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Intel Core i7-3770K Review: A Small Step Up For Ivy Bridge

Benchmark Results: Adobe CS 5.5

Here, the -3770K ties its predecessor, making for a wholly unimpressive finish.

Not surprisingly, both six-core Intel CPUs turn in the fastest times. But it actually is quite a shock to see AMD’s FX-8150 slotting in ahead of the Bridges, particularly after finishing so far behind in the previous tests. It just goes to show that Bulldozer isn’t beyond the point of redemption.

Officially, Nvidia’s GeForce GTX 680 is too new to be supported by Adobe’s Mercury Playback Engine. Off the record, it’d still be pretty easy to add the card to Premiere Pro’s text document-based list of compatible cards.

At any rate, the current lack of support makes it really easy for us to stack CPUs up against each other without interference from a graphics card. And from that experiment, we again see the six-core Sandy Bridge-E parts tearing through our Paladin workload. Ivy Bridge and Sandy Bridge take third and fourth place, separated by 36 seconds.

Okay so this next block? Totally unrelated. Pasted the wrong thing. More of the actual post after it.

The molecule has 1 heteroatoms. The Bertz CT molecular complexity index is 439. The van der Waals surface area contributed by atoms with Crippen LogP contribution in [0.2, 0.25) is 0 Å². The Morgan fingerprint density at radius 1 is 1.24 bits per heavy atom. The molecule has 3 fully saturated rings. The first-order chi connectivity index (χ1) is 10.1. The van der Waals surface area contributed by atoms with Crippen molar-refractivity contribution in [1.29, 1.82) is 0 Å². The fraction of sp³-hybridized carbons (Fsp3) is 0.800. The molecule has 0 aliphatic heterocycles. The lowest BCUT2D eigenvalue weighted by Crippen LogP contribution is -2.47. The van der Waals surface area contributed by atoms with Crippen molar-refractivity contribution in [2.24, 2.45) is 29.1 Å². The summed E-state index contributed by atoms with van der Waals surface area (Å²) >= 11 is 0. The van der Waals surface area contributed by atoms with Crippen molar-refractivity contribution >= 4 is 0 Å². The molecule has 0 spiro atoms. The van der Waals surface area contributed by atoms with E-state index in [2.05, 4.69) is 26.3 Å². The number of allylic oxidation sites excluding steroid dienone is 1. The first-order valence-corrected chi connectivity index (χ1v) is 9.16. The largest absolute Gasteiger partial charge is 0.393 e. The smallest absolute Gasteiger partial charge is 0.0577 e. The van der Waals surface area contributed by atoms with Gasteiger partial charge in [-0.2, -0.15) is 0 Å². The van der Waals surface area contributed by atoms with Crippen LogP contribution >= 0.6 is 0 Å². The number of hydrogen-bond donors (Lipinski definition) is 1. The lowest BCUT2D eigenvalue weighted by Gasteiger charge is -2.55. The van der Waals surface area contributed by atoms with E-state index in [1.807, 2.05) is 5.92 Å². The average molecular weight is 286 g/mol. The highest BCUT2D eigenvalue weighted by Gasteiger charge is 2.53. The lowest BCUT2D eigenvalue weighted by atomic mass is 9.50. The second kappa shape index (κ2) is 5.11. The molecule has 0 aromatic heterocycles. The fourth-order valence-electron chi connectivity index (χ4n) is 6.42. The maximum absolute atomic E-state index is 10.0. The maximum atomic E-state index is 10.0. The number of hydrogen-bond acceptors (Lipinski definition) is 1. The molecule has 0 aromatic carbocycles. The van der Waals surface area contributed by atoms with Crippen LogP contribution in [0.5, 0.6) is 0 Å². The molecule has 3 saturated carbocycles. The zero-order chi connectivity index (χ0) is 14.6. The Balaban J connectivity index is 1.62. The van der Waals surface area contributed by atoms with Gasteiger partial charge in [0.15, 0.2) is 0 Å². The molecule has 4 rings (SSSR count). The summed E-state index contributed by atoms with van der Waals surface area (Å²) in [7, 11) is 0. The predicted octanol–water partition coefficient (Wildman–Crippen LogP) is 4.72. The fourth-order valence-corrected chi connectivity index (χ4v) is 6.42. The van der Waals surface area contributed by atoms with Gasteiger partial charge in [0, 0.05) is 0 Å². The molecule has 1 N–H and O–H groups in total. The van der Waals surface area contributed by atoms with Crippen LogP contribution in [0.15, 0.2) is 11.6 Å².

The gap between the rest of the field is far more substantial. Curiously, AMD’s FX falls to the bottom of the stack, unable to overcome its six-core predecessor, Phenom II X6 1100T.

Separation between the Intel-based contenders is narrow. But the gap between the slowest Intel chip, Core i7-3930K, and the fastest AMD processor, Phenom II X6 1100T, is larger.

Chris Angelini
Chris Angelini is an Editor Emeritus at Tom's Hardware US. He edits hardware reviews and covers high-profile CPU and GPU launches.